This essay Market failure, information asymmetry, the case for regulation has a total of 597 words and 3 pages.
Market failure, information asymmetry, the case for regulation
The Sarbanes-Oxley Act of 2002 was approved by the Congress after some big events of corporate scandals. Many big name companies like Enron,WorldCom and Tyco were involved in unethical activities as a result of a market failure. SOX stands for Sarbanes-Oxley Action, is a United States federal law that set expanded requirements for all U.S. public company and public accounting firms. The idea of SOX are largely adopted by big companies. If fact, many large public companies were required to meet the standard conditions of the SOX or they will face severe penalties. Ethical corporate government plays an important role in the concept of market failure. The author uses the example from Aristotle and Adam Smith to address the historical and philosophical context of the market failure problem. He examine the issue and proves that the measures of SOX is largely attributed to corporate bad behavior. The article is intended to provide readers a better understanding of the connection between corporation and our government. Sarbanes-Oxley proves to be an effective legislation that help to protect the investor from company fraud and help executives to improve ethical standards. Most importantly, it helps to reinforce the strength of the US market and make it a good place to work and invest.
According to the author, people usually look for solutions from the market because market offers ownership of the factors of production. This ownership attracts capitalist to fulfill his independence and wealth maximization. Author uses an example of an life experience from Adam Smith to further support his idea that the institutions of commerce provides oversight on the stabilization for our modern market. In the section ďA framework for corporate bad behaviorĒ, many corporate executive let money and profitability obscure their ethical rules. In order to fully understand the nature of the problem of bad behavior and the idea of Sarbanes-Oxley, we have to examine the theoretical context of the problem. In economics, market failure is a situation where the allocation of goods and services in not efficient. There are many ways that can lead to market failure. One of the externalities is information deficits, it enable competitive failures and is categorized simply as lying,cheating and stealing. Weimer and Vining thinks that information problem are the centerpiece for Sarbanes-Oxley. From the historical aspect of SOX, big companies usually have fraud cases where they have involved in biased media. SOX is a tax-like cost same as pollution control, serve to help the community by increasing investorís confidence through transparency and also helps to discipline those executive from doing fraudulent behavior. SOX are compelled to innovate their systems and utilize their resources in order to cut costs. Some of the key component includes auditor independence, corporate responsibility, and enhance financial disclosures.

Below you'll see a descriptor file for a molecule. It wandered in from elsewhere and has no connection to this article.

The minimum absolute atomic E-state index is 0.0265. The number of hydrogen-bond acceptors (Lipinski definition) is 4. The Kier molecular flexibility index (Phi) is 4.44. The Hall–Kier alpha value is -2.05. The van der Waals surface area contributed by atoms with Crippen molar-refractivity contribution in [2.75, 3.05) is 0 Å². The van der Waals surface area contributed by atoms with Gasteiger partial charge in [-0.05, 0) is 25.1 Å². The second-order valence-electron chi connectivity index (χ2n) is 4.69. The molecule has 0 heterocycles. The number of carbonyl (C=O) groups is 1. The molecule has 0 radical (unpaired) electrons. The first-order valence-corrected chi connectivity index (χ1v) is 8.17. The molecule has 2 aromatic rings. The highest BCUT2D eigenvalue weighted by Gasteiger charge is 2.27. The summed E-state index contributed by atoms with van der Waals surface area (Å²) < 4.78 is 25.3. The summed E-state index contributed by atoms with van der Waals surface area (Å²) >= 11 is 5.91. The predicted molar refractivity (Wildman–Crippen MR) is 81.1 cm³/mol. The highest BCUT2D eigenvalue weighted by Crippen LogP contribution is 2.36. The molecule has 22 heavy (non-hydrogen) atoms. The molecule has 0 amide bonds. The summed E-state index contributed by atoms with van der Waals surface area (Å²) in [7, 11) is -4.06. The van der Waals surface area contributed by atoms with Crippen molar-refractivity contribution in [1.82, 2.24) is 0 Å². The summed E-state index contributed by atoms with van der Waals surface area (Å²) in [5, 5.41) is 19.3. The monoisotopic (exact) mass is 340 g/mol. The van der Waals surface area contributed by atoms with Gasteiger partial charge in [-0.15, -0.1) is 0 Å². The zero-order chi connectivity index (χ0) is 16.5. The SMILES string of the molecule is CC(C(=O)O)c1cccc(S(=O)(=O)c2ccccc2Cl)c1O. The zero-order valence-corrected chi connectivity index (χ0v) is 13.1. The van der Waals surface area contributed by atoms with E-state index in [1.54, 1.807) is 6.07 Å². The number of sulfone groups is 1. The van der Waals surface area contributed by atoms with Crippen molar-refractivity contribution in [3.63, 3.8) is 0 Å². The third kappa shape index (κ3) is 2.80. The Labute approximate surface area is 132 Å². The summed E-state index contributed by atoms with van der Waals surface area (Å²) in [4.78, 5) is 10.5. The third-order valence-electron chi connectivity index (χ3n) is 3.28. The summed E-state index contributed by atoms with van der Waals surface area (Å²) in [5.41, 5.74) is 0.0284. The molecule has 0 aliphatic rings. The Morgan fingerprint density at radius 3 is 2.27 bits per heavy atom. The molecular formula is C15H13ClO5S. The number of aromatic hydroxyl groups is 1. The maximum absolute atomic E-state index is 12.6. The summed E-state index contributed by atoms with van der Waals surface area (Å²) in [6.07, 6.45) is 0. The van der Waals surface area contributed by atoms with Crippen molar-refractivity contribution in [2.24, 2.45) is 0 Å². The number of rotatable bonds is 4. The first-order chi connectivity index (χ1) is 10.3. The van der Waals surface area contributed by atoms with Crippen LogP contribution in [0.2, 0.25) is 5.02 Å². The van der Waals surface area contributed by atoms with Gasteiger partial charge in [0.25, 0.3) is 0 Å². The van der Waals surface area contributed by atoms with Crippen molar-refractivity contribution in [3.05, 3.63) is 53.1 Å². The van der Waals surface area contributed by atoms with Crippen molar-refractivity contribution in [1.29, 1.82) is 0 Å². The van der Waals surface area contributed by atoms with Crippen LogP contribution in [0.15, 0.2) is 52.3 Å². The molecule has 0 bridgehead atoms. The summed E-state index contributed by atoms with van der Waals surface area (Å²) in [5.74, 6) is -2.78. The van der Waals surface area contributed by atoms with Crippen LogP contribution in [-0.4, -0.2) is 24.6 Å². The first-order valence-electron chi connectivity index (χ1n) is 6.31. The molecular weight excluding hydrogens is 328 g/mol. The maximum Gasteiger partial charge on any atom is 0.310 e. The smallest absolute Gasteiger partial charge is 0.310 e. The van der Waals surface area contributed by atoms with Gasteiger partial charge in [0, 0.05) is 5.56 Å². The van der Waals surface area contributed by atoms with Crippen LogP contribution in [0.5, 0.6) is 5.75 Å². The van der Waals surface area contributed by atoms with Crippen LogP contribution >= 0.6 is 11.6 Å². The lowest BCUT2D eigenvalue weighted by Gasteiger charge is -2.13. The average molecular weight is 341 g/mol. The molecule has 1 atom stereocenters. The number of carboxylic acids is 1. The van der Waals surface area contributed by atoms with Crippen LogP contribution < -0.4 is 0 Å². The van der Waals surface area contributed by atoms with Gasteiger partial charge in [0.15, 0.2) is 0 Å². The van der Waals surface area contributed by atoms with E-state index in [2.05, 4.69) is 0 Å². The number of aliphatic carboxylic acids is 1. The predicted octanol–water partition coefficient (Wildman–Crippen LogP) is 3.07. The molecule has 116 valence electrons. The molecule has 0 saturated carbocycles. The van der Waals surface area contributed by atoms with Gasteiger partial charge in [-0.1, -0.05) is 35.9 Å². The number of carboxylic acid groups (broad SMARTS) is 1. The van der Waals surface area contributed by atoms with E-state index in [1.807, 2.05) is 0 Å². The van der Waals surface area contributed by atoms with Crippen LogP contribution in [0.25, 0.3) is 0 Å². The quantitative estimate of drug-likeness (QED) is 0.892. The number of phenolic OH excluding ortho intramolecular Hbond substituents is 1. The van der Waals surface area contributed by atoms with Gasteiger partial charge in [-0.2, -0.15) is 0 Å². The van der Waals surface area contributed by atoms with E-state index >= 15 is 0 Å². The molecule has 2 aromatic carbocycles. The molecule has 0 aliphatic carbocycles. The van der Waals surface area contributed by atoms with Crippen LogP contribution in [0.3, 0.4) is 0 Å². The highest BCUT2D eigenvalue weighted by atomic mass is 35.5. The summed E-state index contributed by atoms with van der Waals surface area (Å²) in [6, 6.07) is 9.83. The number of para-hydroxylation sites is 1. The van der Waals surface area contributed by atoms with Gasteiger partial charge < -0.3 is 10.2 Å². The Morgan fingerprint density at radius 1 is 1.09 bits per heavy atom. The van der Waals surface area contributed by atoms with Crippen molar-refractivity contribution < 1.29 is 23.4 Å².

In conclusion, the author uses methodological approaches to the question regarding how the concept of market failure is closely related to ethical corporate governance. The author also discuss the importance of information asymmetry by stating that sometimes in one transaction, one party has more or better information than the other party, this phenomenon creates an imbalance of power in transaction and lead to market failure. Based on authorís finding and the examples he provides, we can conclude that SOX is a good legislation that helps to prevent bad corporate behavior. Moreover, SOX will most likely become part of the long term corporate culture and serve as the standard criteria for investors of American and global commerce.
Topics Related to Market failure, information asymmetry, the case for regulation
Business ethics, 107th United States Congress, SarbanesOxley Act, United States corporate law, Management, Corporate governance, Market, Information asymmetry, Enron, Accounting
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